2017 has come to a close and to the surprise of nobody reading this blog, I enjoyed my fair share of beer in 2017. Many styles of beers, beers from many breweries, and beers of varying quality. With this post, I’ll go over the best of “new to me” beers in 2017. These are the beers I enjoyed the most between January 1, 2017 and December 31, 2017. A small disclaimer, I’m not including special annual releases like Founders Kentucky Breakfast Stout, Weyerbacher’s Sunday Morning Stout, or Goose Island Bourbon County Brand Stout. First, I’ve had previous vintages of those beers so they really aren’t “new to me.” Second, I’d rather highlight beers that may not have the reputation those event beers had. Why 12 breweries? Pretty obvious since a 12-pack is a common way to purchase beer and most beer bottles hold 12oz of beer.

I’ll admit to a NJ bias on this list as 7 of the beers are from NJ breweries. Also, many of these are stouts. I did try to whittle down my list so as not to include one brewery twice on the list so there’s one spot for two beers from the same brewery. I’m going from bottom to top. Each title links to either my full review here at the Tap Takeover or my check-in for the beer on untappd. Some of these may be a surprise, mot probably won’t be.

12. Rothuas Pils Tannen Zapfle (German Pilsner) 4.5 Bottle Caps

Rothaus Pils / Tannen Zäpfle from Badische Staatsbrauerei Rothaus in Baden-Württemberg, Germany. Over the past year or so, I’ve come to really enjoy Pilsners and appreciate the history of the style of beer. While I still consider Victory’s Prima Pils the American standard for Pilsners, this authentic German Pilsner is a nearly perfect beer in many ways. Look, taste, and aroma are exactly what to expect with a Pilsner. There was a slight, slight aftertaste to this one, but I would be happy if I had on shelf consisting only of this beer in my refrigerator.

11. Conclave Brewing Hop Ritual with Vic Secret 4.5 Bottle Caps

I’ve made no secret about how much I enjoy the beer from the closest brewery to my house. With this beer, Conclave outshone themselves and produced a beer in a non-go-to style for me that makes me want this to always be in my refrigerator. Vic Secret (which lends the name to the beer) is the strain of New Zealand hops used in the beer and it really does shine. I wasn’t expecting to be as blown away by this beer as I was, but it was so delicious I had to bring home at least a half-growler for myself. I went to Conclave thinking I’d bring home a growler of their porter, which was good, but this Pale Ale may be the best “new” Pale Ale I’ve had in years.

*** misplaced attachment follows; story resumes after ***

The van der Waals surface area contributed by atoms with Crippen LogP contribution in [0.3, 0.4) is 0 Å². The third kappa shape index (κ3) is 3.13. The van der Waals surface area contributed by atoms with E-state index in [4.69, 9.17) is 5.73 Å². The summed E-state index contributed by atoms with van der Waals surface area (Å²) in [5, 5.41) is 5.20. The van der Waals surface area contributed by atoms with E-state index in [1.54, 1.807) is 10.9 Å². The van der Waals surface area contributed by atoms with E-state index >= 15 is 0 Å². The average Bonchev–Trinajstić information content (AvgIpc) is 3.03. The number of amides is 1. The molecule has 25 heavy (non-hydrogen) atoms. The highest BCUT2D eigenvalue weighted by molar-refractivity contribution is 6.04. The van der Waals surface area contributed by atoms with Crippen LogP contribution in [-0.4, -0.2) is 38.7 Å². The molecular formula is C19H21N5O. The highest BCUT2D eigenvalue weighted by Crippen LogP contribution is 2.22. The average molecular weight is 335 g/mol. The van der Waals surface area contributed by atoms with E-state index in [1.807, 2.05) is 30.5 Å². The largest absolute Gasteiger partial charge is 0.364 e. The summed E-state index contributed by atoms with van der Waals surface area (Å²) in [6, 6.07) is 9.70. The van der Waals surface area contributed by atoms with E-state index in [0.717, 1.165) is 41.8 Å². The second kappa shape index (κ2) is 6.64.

10. Demented Brewing Gluttony (Coffee Stout) 4.5 Bottle Caps

One of the last beers I had in 2017 and possibly my favorite from Demented Brewing over the last couple of years. Every brewery making stouts seems to make some kind of coffee stout. Beer/hops and coffee are two flavor profiles that are strong and can go into opposite directions and be at odds with each other as much as they can complement each other. Some coffee stouts aren’t made the best coffee beans or the coffee can dominate the flavor and leave a lingering unpleasant aftertaste. With Gluttony, there’s a perfect balance of coffee and beer and there’s little to no bitterness on the finish.

9. Firestone Walker Nitro Merlin (Milk Stout) 4.5 Bottle Caps

I think I said all I can say about this beer as one of my first beer review at the Tap Takeover. Bottom line: probably the best Milk Stout I’ve ever had on draft. As I said in my review, “A Nitro Stout against which many, if not all, others should be judged.” Firestone recently released this in cans so I wonder how well the wonders of the beer on draught will translate to cans.

8. Ayinger Celebrator (Dopplebock) 4.5 Bottle Caps

The gold standard for Dopplebocks, plain and simple. Malty, caramelly, with a slight smokiness at the end. This is a wonderful warm weather beer and a prime example of German brewing at its peak. My only problem is that I never had the beer before. I’m going to have to grab this one in bottles in the future, I see it frequently enough in 4-packs.

7. The Alchemist Heady Topper (IPA – Imperial / Double) 4.75 bottle caps

One of the Whale beers of North America, this is the standard by which all other IPAs and double IPAs are judged. I’m slowly, slowly turning a 180 on my dislike of IPAs and maybe it is because of this beer. I shared the 16oz can with a friend and wished I had a full can to myself.

6. Carton Café Y’ Churro (Imperial Cream Ale) 4.75 bottle caps / Carton Sundae (Russian Imperial Stout) 4.75 bottle caps

I have two here from Carton because both were equally wonderful. I also wanted to avoid having two breweries on the list so decided to list these two from the same brewery at the same spot. Anyway, this is my list and blog so I can construct the list how I choose. Back to the beers. Café Y’ Churro is a variation on Carton’s popular Imperial Cream Ale, Regular Coffee with perfect amounts of vanilla and cinnamon. At 12% the beer is deceptively easy drinking and full of flavor.

 

Sundae is a spin on Cosmonaut, Carton’s annual Russian Imperial Stout. This deep burgundy/crimson brew aged in cognac barrels with walnuts and Maraschino cherries just may be the most perfect dessert beer ever brewed. From my review: “From that initial pour and inhale, I kept thinking, “What a surprise this beer is. …makes Sundae one of the more unique beers I’ve ever consumed.”

5. Sierra Nevada & Tree House Brewing Beer Camp Across the World East Meets West IPA (New England IPA) 4.5 Bottle Caps